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West Nile  

 What is the West Nile Virus? It is a virus transmitted through the bite of a mosquito. Mosquitoes become infected when they feed on infected birds (most commonly crows, hawks, and blue jays) that have high levels of West Nile Virus in their blood. Infected mosquitoes then transmit the Virus when they feed on humans or animals. The disease has been confirmed in humans, birds, and horses. Many of the human victims do not show any symptoms. Horses can become ill from West Nile virus, but no evidence suggests they can transmit it to other horses or to humans. There is no evidence to suggest that WNV can be spread through casual contact such as touching or kissing a person with the virus or by handling an animal with the virus, according to the Centers for Disease Control and Prevention (CDC). But public health officials are concerned that WNV may spread from person to person by other means.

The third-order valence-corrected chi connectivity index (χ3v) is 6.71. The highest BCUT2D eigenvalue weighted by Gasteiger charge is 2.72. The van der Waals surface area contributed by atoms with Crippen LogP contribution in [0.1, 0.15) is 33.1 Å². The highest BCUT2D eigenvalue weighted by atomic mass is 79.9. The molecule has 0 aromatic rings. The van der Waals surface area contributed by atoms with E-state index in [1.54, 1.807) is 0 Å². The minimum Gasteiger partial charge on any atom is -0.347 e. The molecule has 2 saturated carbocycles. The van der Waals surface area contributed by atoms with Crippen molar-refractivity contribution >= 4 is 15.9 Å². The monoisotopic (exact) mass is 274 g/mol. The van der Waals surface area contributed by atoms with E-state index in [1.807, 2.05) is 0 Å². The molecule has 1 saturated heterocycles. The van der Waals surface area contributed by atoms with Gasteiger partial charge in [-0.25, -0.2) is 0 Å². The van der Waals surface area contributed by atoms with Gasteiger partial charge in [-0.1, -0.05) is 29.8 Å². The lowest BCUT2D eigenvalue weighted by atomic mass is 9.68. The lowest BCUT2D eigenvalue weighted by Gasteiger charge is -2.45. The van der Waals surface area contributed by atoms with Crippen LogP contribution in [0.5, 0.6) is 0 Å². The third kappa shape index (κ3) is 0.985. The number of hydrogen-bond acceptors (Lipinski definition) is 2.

There is a vaccine than can be purchased and administered by a veterinarian.

Can I get it from a bird?
You cannot get WNV directly from a bird. Birds are virus reservoirs. A common chain of events would be for a bird to get bitten by a mosquito carrying WNV. The bird would then become a carrier of the virus, however the bird itself would not be infectious to humans. When another mosquito bites that same bird, the mosquito will now be infectious. If this mosquito bites a human, the human could be infected.
However, if you do find a dead bird you should only touch it with gloved hands. You will not get WNV from the bird but the bird could have had other diseases or parasites. Caution should be taken.